Payments Innovation

How To Fix Healthcare Payments

Back in the good old days of healthcare, the employer paid for all (or most) of the freight, and the out-of-pockets for consumers were tiny — about 5 percent. When patients didn’t pay (and many didn’t to the tune of $60 billion in write-offs annually), it was an annoyance, but not always a showstopper for providers.

However, it’s becoming a showstopper. On average, patients now pay 20 percent out of pocket on top of deductibles that hover around $1,800 annually, growing to 30 percent over the next few years.

In the latest Topic TBD, Bill Lodes, EVP of strategy at payment systems provider First American, told Karen Webster that providers have a different incentive to not only fix healthcare payments, but improve delivery models and billing practices.

 

Telemedicine, Portals And Recurring Payments

Lodes said that the models of delivery are changing, where traditional management plans are no longer the only options. For one, there are now concierge models, where physicians charge fees to patients on an annual or monthly basis and patients have 24-hour access to their providers. Think of it as more personalized medicine, where the appointments last well beyond mere minutes as they did in the past.

Another option is, notably, the rise of telemedicine, which connects providers and patients through apps and websites — with the convenience of saving time, and perhaps best-suited to basic health issues.

There is also the self-funded model, where employers provide healthcare benefits to employees using the company’s own funds and must assume the direct risk for paying the claims. Here, the onus is on the patient to do research, to find the provider of an MRI, for example, that can be cheaper than the one down the street.

The overarching mindset is one of saving time and costs.

The shift to those models demands a shift in how payments are collected, said Lodes — no easy task in a system that is hardly known for its tech advances. No longer can they rely on collecting payment at the time the patient is in the office, especially if there is never an in-office visit in the first place.

“Now, patients and providers are responsible for … having to make a one-time payment or set up a payment plan,” he said. For the providers, he added, “to manage the process with a legacy system is difficult.”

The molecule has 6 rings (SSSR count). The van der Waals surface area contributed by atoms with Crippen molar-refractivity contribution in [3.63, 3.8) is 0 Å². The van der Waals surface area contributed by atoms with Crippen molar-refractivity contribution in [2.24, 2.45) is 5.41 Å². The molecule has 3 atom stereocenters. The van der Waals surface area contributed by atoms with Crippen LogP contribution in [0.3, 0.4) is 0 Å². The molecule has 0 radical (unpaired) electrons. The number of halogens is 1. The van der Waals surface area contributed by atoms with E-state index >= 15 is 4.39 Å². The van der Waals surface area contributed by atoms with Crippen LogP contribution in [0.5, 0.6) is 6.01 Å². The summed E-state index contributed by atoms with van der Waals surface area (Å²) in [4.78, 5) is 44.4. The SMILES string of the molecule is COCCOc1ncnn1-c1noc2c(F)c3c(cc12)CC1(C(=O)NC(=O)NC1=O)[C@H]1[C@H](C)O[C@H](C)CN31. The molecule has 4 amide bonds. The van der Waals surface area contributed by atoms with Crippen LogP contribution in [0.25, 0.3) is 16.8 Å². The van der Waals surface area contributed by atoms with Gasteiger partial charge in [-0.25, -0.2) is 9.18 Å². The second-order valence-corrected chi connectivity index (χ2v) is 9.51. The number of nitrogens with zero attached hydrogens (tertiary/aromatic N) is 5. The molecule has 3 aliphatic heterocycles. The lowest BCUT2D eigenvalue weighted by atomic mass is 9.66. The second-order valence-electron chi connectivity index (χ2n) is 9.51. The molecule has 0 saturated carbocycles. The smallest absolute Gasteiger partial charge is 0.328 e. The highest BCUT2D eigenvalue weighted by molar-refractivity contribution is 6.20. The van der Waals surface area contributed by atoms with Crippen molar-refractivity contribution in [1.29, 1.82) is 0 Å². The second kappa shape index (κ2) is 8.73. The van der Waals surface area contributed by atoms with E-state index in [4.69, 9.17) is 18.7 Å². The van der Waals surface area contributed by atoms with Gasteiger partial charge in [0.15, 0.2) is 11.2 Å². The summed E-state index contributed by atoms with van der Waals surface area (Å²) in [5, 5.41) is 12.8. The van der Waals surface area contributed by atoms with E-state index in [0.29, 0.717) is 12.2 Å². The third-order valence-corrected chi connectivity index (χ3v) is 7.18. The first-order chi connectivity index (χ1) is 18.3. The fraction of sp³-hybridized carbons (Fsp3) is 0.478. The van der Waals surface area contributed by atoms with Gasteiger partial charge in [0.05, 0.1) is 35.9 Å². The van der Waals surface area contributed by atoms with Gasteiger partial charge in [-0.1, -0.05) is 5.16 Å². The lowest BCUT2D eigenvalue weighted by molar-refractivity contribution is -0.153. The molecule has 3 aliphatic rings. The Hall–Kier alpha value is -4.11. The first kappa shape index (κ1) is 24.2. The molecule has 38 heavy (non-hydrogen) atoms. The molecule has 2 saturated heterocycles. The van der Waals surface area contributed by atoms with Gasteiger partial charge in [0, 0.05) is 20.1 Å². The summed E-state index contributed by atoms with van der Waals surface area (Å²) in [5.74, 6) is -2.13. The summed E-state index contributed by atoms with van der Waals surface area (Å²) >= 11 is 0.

As the newer healthcare provider models offer a more immediate environment for scheduling appointments with doctors, getting seen (whether in person or online) and having treatments or prescriptions rendered, the push for providers to get paid is more immediate as well, said Lodes. Companies, such as First American, are being enlisted to address the upfront costs of it all when it comes to payments, including the credit card and ACH payment.

Lodes noted that  at least for now  there is still, of course, room for the traditional in-person visit.

“Where we stand today [is] still in the early stages,” he said of the transition. “Certainly, we see a fair share of doctors who have researched these models, have spent the time taking a look into the pros and cons of this model and have been setting up those practices, limiting the numbers of the folks that are in that practice and charging that monthly, reoccurring fee.”

New Patients, New Ways To Pay

The creakiness of those legacy systems, said Lodes, is exposed more fully in an age where more patients, hailing from Generation X, are making payments of all types from their mobile phones.

“They want to make payments right away,” said Lodes, shedding light on the traditional push and pull of payments in healthcare, where payment might be rendered before or after a visit or procedure, and all of it dependent on the plan the patient is on.

However, uniformity is needed  as to what is to be paid, when and even how. This transparency can be aided with new payment options, such as financing that can be wrapped around the service at the time of rendering.

Addressing The Pain Points (Even While Managing Pain)

“With more sophisticated plans coming into play, [they need] to be more upfront with the patient as to how much they are going to be responsible [paying] for that procedure,” Lodes said.

This suggests that there may be other models that need to be wrapped around that service, with such financing options as payment plans, recurring transactions, and setting up the ability to store credit cards and pay securely in a manner that meets payment card industry (PCI) compliance requirements.

“I think this is going to become even more prevalent in the future as we go to some of those newer models,” he said.

Clearly defined payment terms also include tracking the balances that can change across each stage of a procedure, and can be addressed with a card on file, for example. Automating and recurring payments helps ease the paper chase, the billing and non-billing paper statements that are sent to patients post-visit, which are done manually and inefficiently.

“There are people coming into the marketplace [who] are providing those types of technologies that allow some of the legacy players to catch up and offer those [portal experiences] on your iPhone or Android,” Lodes told Webster.

However, as the transition toward tech-based healthcare marches on, there will be a continuing need for companies like First American “to provide those technologies,” he said, “to make it easier for the patient to interact back and forth with the doctor and their insurance company.”

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